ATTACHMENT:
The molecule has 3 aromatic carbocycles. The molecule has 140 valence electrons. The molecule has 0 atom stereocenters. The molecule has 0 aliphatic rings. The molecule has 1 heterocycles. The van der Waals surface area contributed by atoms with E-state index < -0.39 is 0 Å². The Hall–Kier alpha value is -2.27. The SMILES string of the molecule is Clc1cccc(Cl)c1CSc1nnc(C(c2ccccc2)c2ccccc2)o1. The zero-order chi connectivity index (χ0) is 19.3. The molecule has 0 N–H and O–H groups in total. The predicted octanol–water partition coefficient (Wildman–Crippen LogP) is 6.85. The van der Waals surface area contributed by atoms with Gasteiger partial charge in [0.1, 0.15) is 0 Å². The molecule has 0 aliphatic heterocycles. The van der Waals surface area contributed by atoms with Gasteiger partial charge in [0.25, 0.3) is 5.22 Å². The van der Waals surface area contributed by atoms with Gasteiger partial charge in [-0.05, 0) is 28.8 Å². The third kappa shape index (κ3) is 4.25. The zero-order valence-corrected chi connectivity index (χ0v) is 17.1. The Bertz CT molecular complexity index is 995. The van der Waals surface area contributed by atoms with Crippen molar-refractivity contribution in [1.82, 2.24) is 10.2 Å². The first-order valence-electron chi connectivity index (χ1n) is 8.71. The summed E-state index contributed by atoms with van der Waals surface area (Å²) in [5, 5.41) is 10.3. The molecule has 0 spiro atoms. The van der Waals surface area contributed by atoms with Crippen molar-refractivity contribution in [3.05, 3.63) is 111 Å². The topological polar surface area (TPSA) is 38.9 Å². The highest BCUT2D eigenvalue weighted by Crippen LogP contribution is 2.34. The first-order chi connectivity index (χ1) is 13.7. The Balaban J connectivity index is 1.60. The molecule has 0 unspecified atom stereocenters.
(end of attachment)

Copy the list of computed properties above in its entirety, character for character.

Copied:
The molecule has 3 aromatic carbocycles. The molecule has 140 valence electrons. The molecule has 0 atom stereocenters. The molecule has 0 aliphatic rings. The molecule has 1 heterocycles. The van der Waals surface area contributed by atoms with E-state index < -0.39 is 0 Å². The Hall–Kier alpha value is -2.27. The SMILES string of the molecule is Clc1cccc(Cl)c1CSc1nnc(C(c2ccccc2)c2ccccc2)o1. The zero-order chi connectivity index (χ0) is 19.3. The molecule has 0 N–H and O–H groups in total. The predicted octanol–water partition coefficient (Wildman–Crippen LogP) is 6.85. The van der Waals surface area contributed by atoms with Gasteiger partial charge in [0.1, 0.15) is 0 Å². The molecule has 0 aliphatic heterocycles. The van der Waals surface area contributed by atoms with Gasteiger partial charge in [0.25, 0.3) is 5.22 Å². The van der Waals surface area contributed by atoms with Gasteiger partial charge in [-0.05, 0) is 28.8 Å². The third kappa shape index (κ3) is 4.25. The zero-order valence-corrected chi connectivity index (χ0v) is 17.1. The Bertz CT molecular complexity index is 995. The van der Waals surface area contributed by atoms with Crippen molar-refractivity contribution in [1.82, 2.24) is 10.2 Å². The first-order valence-electron chi connectivity index (χ1n) is 8.71. The summed E-state index contributed by atoms with van der Waals surface area (Å²) in [5, 5.41) is 10.3. The molecule has 0 spiro atoms. The van der Waals surface area contributed by atoms with Crippen molar-refractivity contribution in [3.05, 3.63) is 111 Å². The topological polar surface area (TPSA) is 38.9 Å². The highest BCUT2D eigenvalue weighted by Crippen LogP contribution is 2.34. The first-order chi connectivity index (χ1) is 13.7. The Balaban J connectivity index is 1.60. The molecule has 0 unspecified atom stereocenters.